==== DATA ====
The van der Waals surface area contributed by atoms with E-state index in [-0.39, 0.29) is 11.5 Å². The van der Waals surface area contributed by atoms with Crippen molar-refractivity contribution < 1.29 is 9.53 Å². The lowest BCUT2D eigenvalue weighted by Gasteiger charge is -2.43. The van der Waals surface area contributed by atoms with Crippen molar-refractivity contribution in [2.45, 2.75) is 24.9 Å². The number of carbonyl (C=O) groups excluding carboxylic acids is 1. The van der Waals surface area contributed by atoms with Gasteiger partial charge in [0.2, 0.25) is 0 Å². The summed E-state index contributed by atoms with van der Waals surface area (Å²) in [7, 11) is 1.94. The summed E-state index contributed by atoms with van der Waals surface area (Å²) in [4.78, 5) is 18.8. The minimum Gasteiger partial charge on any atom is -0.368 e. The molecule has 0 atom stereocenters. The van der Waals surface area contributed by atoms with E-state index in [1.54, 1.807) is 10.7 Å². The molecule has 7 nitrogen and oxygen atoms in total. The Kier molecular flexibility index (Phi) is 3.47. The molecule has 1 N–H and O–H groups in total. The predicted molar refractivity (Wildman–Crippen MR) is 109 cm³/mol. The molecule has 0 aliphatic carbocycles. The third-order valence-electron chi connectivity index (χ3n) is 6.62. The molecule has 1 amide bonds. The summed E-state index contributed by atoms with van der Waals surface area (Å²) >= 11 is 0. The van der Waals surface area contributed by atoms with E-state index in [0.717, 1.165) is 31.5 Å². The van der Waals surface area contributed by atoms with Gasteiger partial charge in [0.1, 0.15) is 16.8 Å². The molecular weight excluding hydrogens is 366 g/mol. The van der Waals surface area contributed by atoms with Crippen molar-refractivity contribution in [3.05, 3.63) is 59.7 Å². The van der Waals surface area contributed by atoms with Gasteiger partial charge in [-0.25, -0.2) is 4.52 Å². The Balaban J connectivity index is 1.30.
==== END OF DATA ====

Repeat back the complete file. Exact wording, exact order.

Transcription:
The van der Waals surface area contributed by atoms with E-state index in [-0.39, 0.29) is 11.5 Å². The van der Waals surface area contributed by atoms with Crippen molar-refractivity contribution < 1.29 is 9.53 Å². The lowest BCUT2D eigenvalue weighted by Gasteiger charge is -2.43. The van der Waals surface area contributed by atoms with Crippen molar-refractivity contribution in [2.45, 2.75) is 24.9 Å². The number of carbonyl (C=O) groups excluding carboxylic acids is 1. The van der Waals surface area contributed by atoms with Gasteiger partial charge in [0.2, 0.25) is 0 Å². The summed E-state index contributed by atoms with van der Waals surface area (Å²) in [7, 11) is 1.94. The summed E-state index contributed by atoms with van der Waals surface area (Å²) in [4.78, 5) is 18.8. The minimum Gasteiger partial charge on any atom is -0.368 e. The molecule has 0 atom stereocenters. The van der Waals surface area contributed by atoms with E-state index in [1.54, 1.807) is 10.7 Å². The molecule has 7 nitrogen and oxygen atoms in total. The Kier molecular flexibility index (Phi) is 3.47. The molecule has 1 N–H and O–H groups in total. The predicted molar refractivity (Wildman–Crippen MR) is 109 cm³/mol. The molecule has 0 aliphatic carbocycles. The third-order valence-electron chi connectivity index (χ3n) is 6.62. The molecule has 1 amide bonds. The summed E-state index contributed by atoms with van der Waals surface area (Å²) >= 11 is 0. The van der Waals surface area contributed by atoms with E-state index in [0.717, 1.165) is 31.5 Å². The van der Waals surface area contributed by atoms with Gasteiger partial charge in [0.1, 0.15) is 16.8 Å². The molecular weight excluding hydrogens is 366 g/mol. The van der Waals surface area contributed by atoms with Crippen molar-refractivity contribution in [3.05, 3.63) is 59.7 Å². The van der Waals surface area contributed by atoms with Gasteiger partial charge in [-0.25, -0.2) is 4.52 Å². The Balaban J connectivity index is 1.30.